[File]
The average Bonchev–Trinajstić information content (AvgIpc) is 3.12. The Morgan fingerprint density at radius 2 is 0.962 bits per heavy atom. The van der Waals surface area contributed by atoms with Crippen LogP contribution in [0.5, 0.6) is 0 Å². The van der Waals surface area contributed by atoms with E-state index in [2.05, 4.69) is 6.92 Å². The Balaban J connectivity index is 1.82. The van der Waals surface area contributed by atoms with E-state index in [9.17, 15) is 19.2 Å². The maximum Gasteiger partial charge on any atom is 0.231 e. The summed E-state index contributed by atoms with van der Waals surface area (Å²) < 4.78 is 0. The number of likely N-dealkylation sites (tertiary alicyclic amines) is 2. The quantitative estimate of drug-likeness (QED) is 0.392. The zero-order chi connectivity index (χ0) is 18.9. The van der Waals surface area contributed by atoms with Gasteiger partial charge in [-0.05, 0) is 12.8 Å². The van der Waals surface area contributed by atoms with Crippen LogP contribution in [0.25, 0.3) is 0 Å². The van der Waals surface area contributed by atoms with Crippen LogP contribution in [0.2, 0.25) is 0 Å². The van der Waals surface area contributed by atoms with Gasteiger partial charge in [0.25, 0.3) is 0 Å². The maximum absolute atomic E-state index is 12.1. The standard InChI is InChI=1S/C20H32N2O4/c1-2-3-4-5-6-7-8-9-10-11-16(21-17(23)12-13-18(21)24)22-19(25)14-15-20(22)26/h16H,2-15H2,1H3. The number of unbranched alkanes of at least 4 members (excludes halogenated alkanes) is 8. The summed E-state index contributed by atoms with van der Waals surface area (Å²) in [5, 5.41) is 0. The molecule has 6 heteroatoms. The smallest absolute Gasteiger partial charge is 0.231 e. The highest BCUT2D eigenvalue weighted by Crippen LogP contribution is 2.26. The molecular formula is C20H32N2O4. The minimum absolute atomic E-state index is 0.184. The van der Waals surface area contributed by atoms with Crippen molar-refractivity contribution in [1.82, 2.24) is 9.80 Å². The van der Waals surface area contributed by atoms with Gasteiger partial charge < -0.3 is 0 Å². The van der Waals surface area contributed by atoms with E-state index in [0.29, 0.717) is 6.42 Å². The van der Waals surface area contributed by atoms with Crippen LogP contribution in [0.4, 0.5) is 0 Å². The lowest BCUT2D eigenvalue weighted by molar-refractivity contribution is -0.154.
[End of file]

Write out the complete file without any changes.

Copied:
The average Bonchev–Trinajstić information content (AvgIpc) is 3.12. The Morgan fingerprint density at radius 2 is 0.962 bits per heavy atom. The van der Waals surface area contributed by atoms with Crippen LogP contribution in [0.5, 0.6) is 0 Å². The van der Waals surface area contributed by atoms with E-state index in [2.05, 4.69) is 6.92 Å². The Balaban J connectivity index is 1.82. The van der Waals surface area contributed by atoms with E-state index in [9.17, 15) is 19.2 Å². The maximum Gasteiger partial charge on any atom is 0.231 e. The summed E-state index contributed by atoms with van der Waals surface area (Å²) < 4.78 is 0. The number of likely N-dealkylation sites (tertiary alicyclic amines) is 2. The quantitative estimate of drug-likeness (QED) is 0.392. The zero-order chi connectivity index (χ0) is 18.9. The van der Waals surface area contributed by atoms with Gasteiger partial charge in [-0.05, 0) is 12.8 Å². The van der Waals surface area contributed by atoms with Crippen LogP contribution in [0.25, 0.3) is 0 Å². The van der Waals surface area contributed by atoms with Crippen LogP contribution in [0.2, 0.25) is 0 Å². The van der Waals surface area contributed by atoms with Gasteiger partial charge in [0.25, 0.3) is 0 Å². The maximum absolute atomic E-state index is 12.1. The standard InChI is InChI=1S/C20H32N2O4/c1-2-3-4-5-6-7-8-9-10-11-16(21-17(23)12-13-18(21)24)22-19(25)14-15-20(22)26/h16H,2-15H2,1H3. The number of unbranched alkanes of at least 4 members (excludes halogenated alkanes) is 8. The summed E-state index contributed by atoms with van der Waals surface area (Å²) in [5, 5.41) is 0. The molecule has 6 heteroatoms. The smallest absolute Gasteiger partial charge is 0.231 e. The highest BCUT2D eigenvalue weighted by Crippen LogP contribution is 2.26. The molecular formula is C20H32N2O4. The minimum absolute atomic E-state index is 0.184. The van der Waals surface area contributed by atoms with Crippen molar-refractivity contribution in [1.82, 2.24) is 9.80 Å². The van der Waals surface area contributed by atoms with Gasteiger partial charge < -0.3 is 0 Å². The van der Waals surface area contributed by atoms with E-state index in [0.29, 0.717) is 6.42 Å². The van der Waals surface area contributed by atoms with Crippen LogP contribution in [0.4, 0.5) is 0 Å². The lowest BCUT2D eigenvalue weighted by molar-refractivity contribution is -0.154.